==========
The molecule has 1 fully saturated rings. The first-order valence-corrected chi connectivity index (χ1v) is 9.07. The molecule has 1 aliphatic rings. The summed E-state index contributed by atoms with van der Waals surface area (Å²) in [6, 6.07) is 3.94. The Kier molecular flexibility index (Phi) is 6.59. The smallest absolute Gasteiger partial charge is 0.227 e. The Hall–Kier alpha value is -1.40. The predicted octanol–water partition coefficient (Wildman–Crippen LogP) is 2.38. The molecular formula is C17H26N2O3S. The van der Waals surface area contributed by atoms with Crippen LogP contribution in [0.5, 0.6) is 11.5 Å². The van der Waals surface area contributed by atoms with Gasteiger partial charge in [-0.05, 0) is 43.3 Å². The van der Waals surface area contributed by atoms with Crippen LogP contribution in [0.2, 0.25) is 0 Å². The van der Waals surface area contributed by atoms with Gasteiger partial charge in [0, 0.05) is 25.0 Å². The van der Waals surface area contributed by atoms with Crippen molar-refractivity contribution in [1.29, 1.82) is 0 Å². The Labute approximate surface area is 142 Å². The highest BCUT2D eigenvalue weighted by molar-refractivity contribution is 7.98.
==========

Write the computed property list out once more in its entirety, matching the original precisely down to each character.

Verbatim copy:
The molecule has 1 fully saturated rings. The first-order valence-corrected chi connectivity index (χ1v) is 9.07. The molecule has 1 aliphatic rings. The summed E-state index contributed by atoms with van der Waals surface area (Å²) in [6, 6.07) is 3.94. The Kier molecular flexibility index (Phi) is 6.59. The smallest absolute Gasteiger partial charge is 0.227 e. The Hall–Kier alpha value is -1.40. The predicted octanol–water partition coefficient (Wildman–Crippen LogP) is 2.38. The molecular formula is C17H26N2O3S. The van der Waals surface area contributed by atoms with Crippen LogP contribution in [0.5, 0.6) is 11.5 Å². The van der Waals surface area contributed by atoms with Gasteiger partial charge in [-0.05, 0) is 43.3 Å². The van der Waals surface area contributed by atoms with Crippen LogP contribution in [0.2, 0.25) is 0 Å². The van der Waals surface area contributed by atoms with Gasteiger partial charge in [0, 0.05) is 25.0 Å². The van der Waals surface area contributed by atoms with Crippen molar-refractivity contribution in [1.29, 1.82) is 0 Å². The Labute approximate surface area is 142 Å². The highest BCUT2D eigenvalue weighted by molar-refractivity contribution is 7.98.